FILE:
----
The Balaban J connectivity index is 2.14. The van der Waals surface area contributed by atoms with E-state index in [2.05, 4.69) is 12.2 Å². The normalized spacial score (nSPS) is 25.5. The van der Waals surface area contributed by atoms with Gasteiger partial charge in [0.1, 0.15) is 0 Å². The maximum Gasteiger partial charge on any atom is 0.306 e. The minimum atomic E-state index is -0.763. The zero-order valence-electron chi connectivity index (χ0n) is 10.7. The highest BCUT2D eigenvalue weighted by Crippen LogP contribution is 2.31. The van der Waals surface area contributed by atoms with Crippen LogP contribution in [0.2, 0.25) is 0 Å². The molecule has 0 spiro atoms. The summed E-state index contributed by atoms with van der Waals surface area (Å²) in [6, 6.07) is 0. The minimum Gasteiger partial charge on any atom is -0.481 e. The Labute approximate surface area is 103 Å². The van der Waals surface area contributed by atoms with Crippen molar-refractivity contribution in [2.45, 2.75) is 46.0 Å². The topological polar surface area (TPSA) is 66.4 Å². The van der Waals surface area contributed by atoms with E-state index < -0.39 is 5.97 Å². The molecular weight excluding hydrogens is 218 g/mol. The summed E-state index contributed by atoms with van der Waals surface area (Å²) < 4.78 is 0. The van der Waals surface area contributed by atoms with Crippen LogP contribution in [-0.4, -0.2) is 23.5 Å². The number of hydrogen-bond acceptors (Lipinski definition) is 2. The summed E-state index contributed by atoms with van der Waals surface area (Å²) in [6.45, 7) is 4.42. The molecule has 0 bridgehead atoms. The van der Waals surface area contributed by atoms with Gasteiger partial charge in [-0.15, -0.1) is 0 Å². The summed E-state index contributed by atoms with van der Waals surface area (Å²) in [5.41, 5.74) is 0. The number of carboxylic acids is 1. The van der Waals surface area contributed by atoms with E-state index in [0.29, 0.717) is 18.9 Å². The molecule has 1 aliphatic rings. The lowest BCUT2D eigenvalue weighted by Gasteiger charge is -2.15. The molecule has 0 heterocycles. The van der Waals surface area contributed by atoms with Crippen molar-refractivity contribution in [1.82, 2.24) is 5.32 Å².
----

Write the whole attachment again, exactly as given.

The Balaban J connectivity index is 2.14. The van der Waals surface area contributed by atoms with E-state index in [2.05, 4.69) is 12.2 Å². The normalized spacial score (nSPS) is 25.5. The van der Waals surface area contributed by atoms with Gasteiger partial charge in [0.1, 0.15) is 0 Å². The maximum Gasteiger partial charge on any atom is 0.306 e. The minimum atomic E-state index is -0.763. The zero-order valence-electron chi connectivity index (χ0n) is 10.7. The highest BCUT2D eigenvalue weighted by Crippen LogP contribution is 2.31. The van der Waals surface area contributed by atoms with Crippen LogP contribution in [0.2, 0.25) is 0 Å². The molecule has 0 spiro atoms. The summed E-state index contributed by atoms with van der Waals surface area (Å²) in [6, 6.07) is 0. The minimum Gasteiger partial charge on any atom is -0.481 e. The Labute approximate surface area is 103 Å². The van der Waals surface area contributed by atoms with Crippen molar-refractivity contribution in [2.45, 2.75) is 46.0 Å². The topological polar surface area (TPSA) is 66.4 Å². The van der Waals surface area contributed by atoms with E-state index < -0.39 is 5.97 Å². The molecular weight excluding hydrogens is 218 g/mol. The summed E-state index contributed by atoms with van der Waals surface area (Å²) < 4.78 is 0. The van der Waals surface area contributed by atoms with Crippen LogP contribution in [-0.4, -0.2) is 23.5 Å². The number of hydrogen-bond acceptors (Lipinski definition) is 2. The summed E-state index contributed by atoms with van der Waals surface area (Å²) in [6.45, 7) is 4.42. The molecule has 0 bridgehead atoms. The van der Waals surface area contributed by atoms with Gasteiger partial charge in [-0.15, -0.1) is 0 Å². The summed E-state index contributed by atoms with van der Waals surface area (Å²) in [5.41, 5.74) is 0. The number of carboxylic acids is 1. The van der Waals surface area contributed by atoms with E-state index in [0.29, 0.717) is 18.9 Å². The molecule has 1 aliphatic rings. The lowest BCUT2D eigenvalue weighted by Gasteiger charge is -2.15. The molecule has 0 heterocycles. The van der Waals surface area contributed by atoms with Crippen molar-refractivity contribution in [1.82, 2.24) is 5.32 Å².